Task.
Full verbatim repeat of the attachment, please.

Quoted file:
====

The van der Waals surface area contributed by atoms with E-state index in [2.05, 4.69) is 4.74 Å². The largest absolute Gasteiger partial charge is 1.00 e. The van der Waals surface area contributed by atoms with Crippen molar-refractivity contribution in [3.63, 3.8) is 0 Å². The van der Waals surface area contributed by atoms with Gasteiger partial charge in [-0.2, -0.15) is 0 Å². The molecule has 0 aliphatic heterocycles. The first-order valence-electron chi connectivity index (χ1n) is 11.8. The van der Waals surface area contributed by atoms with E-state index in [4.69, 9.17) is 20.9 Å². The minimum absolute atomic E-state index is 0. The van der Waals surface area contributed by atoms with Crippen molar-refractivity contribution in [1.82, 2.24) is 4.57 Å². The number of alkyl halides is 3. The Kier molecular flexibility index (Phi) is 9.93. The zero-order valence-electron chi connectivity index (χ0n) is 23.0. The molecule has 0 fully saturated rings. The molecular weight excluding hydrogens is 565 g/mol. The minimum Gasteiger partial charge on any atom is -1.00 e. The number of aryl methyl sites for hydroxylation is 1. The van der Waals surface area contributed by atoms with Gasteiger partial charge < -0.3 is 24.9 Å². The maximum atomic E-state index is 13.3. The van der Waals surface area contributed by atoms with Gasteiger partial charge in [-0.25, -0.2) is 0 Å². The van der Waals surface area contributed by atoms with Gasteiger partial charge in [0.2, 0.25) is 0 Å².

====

The van der Waals surface area contributed by atoms with E-state index in [2.05, 4.69) is 4.74 Å². The largest absolute Gasteiger partial charge is 1.00 e. The van der Waals surface area contributed by atoms with Crippen molar-refractivity contribution in [3.63, 3.8) is 0 Å². The van der Waals surface area contributed by atoms with Gasteiger partial charge in [-0.2, -0.15) is 0 Å². The molecule has 0 aliphatic heterocycles. The first-order valence-electron chi connectivity index (χ1n) is 11.8. The van der Waals surface area contributed by atoms with E-state index in [4.69, 9.17) is 20.9 Å². The minimum absolute atomic E-state index is 0. The van der Waals surface area contributed by atoms with Crippen molar-refractivity contribution in [1.82, 2.24) is 4.57 Å². The number of alkyl halides is 3. The Kier molecular flexibility index (Phi) is 9.93. The zero-order valence-electron chi connectivity index (χ0n) is 23.0. The molecule has 0 fully saturated rings. The molecular weight excluding hydrogens is 565 g/mol. The minimum Gasteiger partial charge on any atom is -1.00 e. The number of aryl methyl sites for hydroxylation is 1. The van der Waals surface area contributed by atoms with Gasteiger partial charge < -0.3 is 24.9 Å². The maximum atomic E-state index is 13.3. The van der Waals surface area contributed by atoms with Gasteiger partial charge in [-0.25, -0.2) is 0 Å². The van der Waals surface area contributed by atoms with Gasteiger partial charge in [0.2, 0.25) is 0 Å².